Editor’s note: Today is Ash Wednesday, the first day of Lent. Enjoy this excerpt of Contemplating the Cross as we turn our hearts toward reflection on Jesus’ gift of His life in our stead.
He who knows not the Christ of Calvary knows not God, and he who does not thus know, knows not anything that is worth knowing. ~ R. E. March
Quiet your heart before God. Seek to release the worries, cares, distractions, and decisions of your day into the Holy Spirit’s hands.
Read the following verses out loud as a prayer and invitation to the Lord:
Show me Your ways, O LORD, teach me Your paths; guide me in Your truth and teach me, for You are God my Savior, and my hope is in You all day long. — Psalm 25:4–5 NIV
Invite Jesus to open your spiritual eyes in a new way. Welcome Him as your companion and guide on this spiritual journey.
Think about the Cross for a few minutes. What images come to your mind? Does the thought of the Cross touch you deeply, or has familiarity with Christ’s death produced complacency?
What would you like God to do within you through this journey? Write this out as a prayer.
He came out and proceeded as was His custom to the Mount of Olives; and the disciples also followed Him. — Luke 22:39 NASB
As was His custom... These are telling words about where Jesus will spend His final hours of freedom. The Mount of Olives is a familiar place. He has been here often, only a week ago descending from it on a donkey, the crowds crying hosannas and laying palm branches at His feet.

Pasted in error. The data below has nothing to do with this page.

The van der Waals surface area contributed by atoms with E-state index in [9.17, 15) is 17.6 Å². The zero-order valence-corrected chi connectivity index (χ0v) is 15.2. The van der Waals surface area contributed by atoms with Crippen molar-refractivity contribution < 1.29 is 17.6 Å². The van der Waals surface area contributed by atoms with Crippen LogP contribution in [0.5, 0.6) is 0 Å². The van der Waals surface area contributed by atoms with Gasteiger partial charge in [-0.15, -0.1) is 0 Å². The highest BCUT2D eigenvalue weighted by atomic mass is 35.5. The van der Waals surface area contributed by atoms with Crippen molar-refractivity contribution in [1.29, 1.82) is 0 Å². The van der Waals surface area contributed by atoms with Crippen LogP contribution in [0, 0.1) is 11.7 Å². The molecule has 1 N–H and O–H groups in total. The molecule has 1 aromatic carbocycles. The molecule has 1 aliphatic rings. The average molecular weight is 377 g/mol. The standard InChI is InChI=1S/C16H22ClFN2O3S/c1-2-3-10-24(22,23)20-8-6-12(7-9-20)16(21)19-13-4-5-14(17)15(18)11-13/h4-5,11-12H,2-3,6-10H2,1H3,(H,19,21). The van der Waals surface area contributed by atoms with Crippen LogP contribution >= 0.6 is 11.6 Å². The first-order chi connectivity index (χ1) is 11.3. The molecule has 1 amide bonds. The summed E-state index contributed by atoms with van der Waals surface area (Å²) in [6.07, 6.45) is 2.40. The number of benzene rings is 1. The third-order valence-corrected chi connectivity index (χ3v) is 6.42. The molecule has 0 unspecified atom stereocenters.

On the nights following the triumphal entry, while His followers found rest in homes preparing for Passover, Jesus most likely slept here. He didn’t have to travel far, just a few hundred feet up a stone path off the Jericho road.
What consumed His thoughts in those lonely hours? Was He exhausted from long days of teaching and healing in the temple below? Did He struggle to summon enough energy to walk down each morning, knowing the demands for His touch would be endless and overwhelming? Tonight on this mountain great anguish awaits the Messiah, but has He agonized here before over the coming Crucifixion?
The full moon illuminates the way, regal cypress trees swaying in the breeze against the sable sky. Surely a quiet gloom accompanies them; Jesus talking, the men trying to keep pace, not wanting to miss a word. Once in a while He stops and faces them, expressing wistful thoughts and distant dreams.
He speaks of love — His love for the Father, His love for them, and their love for one another. Perhaps the intimacy is unsettling. It takes time to comprehend such words. But time is running out. They move on, following their beloved Rabbi.
Stopping near a gate, Jesus gazes at the starry host above. Then, lifting His hands to His Father, He prays a long, poignant prayer for these faithful few. When He is done, He searches their faces for a sign of comprehension. Seeing only questions in their eyes He cannot answer, the Son of God turns toward the entrance to the Garden of Gethsemane.